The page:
Beyond The Holders
|Log in | Register|
The Holder of Apathy
In any country, in any city, go to a Black Walnut tree: alone. Do not go to any other type of tree. Once you arrive, walk up to the tree and place your forehead against the bark, looking only at the roots of the tree as you do so. Put your left hand against the tree and whisper, "I only wish good will for The Holder of Apathy."
Count to twenty three aloud after you address the tree. Do not move a muscle until you have reached that number, less the bark rip open to reveal gnashing teeth as it devours you. If you are successful, however, the tree you are leaning against will tear open on its own to reveal a winding staircase bathed in darkness. Descend the stairs.
As you are walking down the flights in pitch black, you will be greeted by the most agonizing sounds of torment and pity. No matter what it is, whether a woman is crying for help or your own mother is screaming for you personally, you must NOT call back. If you do, the stairs beneath you will turn slack and immediately you will find yourself plummeting to the very depths of Hell.
If your journey is in success, you will find that you have stumbled straight into a grand, old-fashioned Theatre. The Red Curtain will be drawn over the stage, and only one person will be in the entire auditorium. Approach her and sit down in the lavish seat at her side. She should be staring straight ahead at the curtain, but if her gaze falls upon you as you take your seat for even a second, you must cry out, "I have my ticket!" If her gaze doesn't move from you, close your eyes and hope for a swift disemboweling.
If not, take your seat besides her and stare at the stage until the curtain draws and the lights fade out. The play that comes after that is absolutely gut wrenching. Only the cruelest tales of despair, joy and betrayal will be acted out on stage by the Thespians. Each act will go through every human emotion imaginable; love, fear, happiness, rage, jealousy- every single feeling you have experienced in your lifetime.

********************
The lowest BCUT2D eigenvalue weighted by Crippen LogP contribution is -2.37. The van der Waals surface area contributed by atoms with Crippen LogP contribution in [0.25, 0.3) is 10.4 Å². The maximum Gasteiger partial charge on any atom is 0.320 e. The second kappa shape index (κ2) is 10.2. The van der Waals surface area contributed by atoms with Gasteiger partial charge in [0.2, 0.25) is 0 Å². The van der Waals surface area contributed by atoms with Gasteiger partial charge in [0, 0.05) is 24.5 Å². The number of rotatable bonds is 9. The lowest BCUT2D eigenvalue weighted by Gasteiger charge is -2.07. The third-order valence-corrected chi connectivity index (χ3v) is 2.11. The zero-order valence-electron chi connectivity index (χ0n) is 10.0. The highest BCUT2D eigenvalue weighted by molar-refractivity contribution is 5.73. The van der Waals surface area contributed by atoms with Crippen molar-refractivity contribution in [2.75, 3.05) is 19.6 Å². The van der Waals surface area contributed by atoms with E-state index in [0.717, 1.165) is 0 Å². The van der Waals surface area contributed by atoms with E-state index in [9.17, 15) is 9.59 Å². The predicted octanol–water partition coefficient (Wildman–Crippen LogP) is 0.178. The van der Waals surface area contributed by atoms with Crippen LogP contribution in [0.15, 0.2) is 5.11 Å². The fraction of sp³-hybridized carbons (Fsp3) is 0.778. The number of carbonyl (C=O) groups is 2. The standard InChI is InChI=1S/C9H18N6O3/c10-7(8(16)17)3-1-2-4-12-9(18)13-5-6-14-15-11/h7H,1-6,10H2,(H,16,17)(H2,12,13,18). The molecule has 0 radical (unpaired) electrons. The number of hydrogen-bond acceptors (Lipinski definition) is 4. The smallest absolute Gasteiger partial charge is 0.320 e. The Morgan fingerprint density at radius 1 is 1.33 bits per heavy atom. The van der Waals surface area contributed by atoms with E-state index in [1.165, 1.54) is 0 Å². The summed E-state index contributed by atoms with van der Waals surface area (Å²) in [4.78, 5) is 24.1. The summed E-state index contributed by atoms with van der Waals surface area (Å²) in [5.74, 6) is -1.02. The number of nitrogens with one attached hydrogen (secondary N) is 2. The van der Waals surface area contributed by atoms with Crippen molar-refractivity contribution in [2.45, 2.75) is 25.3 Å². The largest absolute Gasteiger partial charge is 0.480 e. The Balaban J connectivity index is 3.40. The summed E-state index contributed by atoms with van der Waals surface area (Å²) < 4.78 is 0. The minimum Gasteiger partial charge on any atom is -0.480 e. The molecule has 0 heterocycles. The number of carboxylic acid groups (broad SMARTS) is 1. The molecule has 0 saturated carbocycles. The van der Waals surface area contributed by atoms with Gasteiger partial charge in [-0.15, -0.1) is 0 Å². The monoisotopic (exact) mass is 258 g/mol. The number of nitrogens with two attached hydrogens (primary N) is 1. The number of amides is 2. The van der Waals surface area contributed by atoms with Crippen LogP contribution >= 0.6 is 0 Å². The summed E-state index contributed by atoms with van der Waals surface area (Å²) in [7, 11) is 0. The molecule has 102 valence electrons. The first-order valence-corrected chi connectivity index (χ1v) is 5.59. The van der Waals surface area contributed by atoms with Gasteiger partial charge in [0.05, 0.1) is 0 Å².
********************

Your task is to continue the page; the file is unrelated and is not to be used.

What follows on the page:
After the play is over and all of the Actors have taken a bow, the woman will ask you, "How did you fare the Play?" Look at her unemotionally, and answer her uncaringly, "I found it in poor taste." Any other answer or opinion will get your eyes torn out shortly. She will look as though she had just gotten slapped. The next few minutes she will spend trying to reason with you, to get you to admit that the play was fantastic and mind boggling. No matter what she points out, stick with your original reply and show NO emotions.
Eventually, she will begin to show extreme displeasure with you, scorning and mocking you for your ungratefulness and egotism. Stare straight ahead at the Red Curtain and don't move your stare for a fraction of a second. Out of the corner of your eye, you will notice that she is changing; her flesh and bones melting and intertwining until there is no longer a woman at your side, but a Monster.
As she reaches the climax of her threats and curses, she will begin to attack your loved ones, promising horrific deaths and torment to them if you don't reconsider your opinion. At this point, before it gets any worse, look at her dead in the eye, even though she is now a hideously disfigured creature, and state in complete confidence, "Your opinion is in even poorer taste."
If you failed at showing her your dominance, she'll begin to snicker as she impales you with one of her ribs. If not, she will hang her head in defeat and whimper. Now it is safe to ask your question in any emotion you are feeling.
"What will prompt the Seekers?" She will answer in little more than a whimper in her self-pity. After she has given you her despairing answer, close your eyes and wrap your arms around the hulking bone creature in an embrace.
When you open your eyes, you will be embracing the Walnut Tree you had started out with. In your left hand will be a Theatre Poster.
The Poster is object 362 of 538. Never see the play it is promoting.
|Last modified on 2009-04-27 20:30:02Average Rating: 5 / 5 (2 votes)Viewed 6951 times|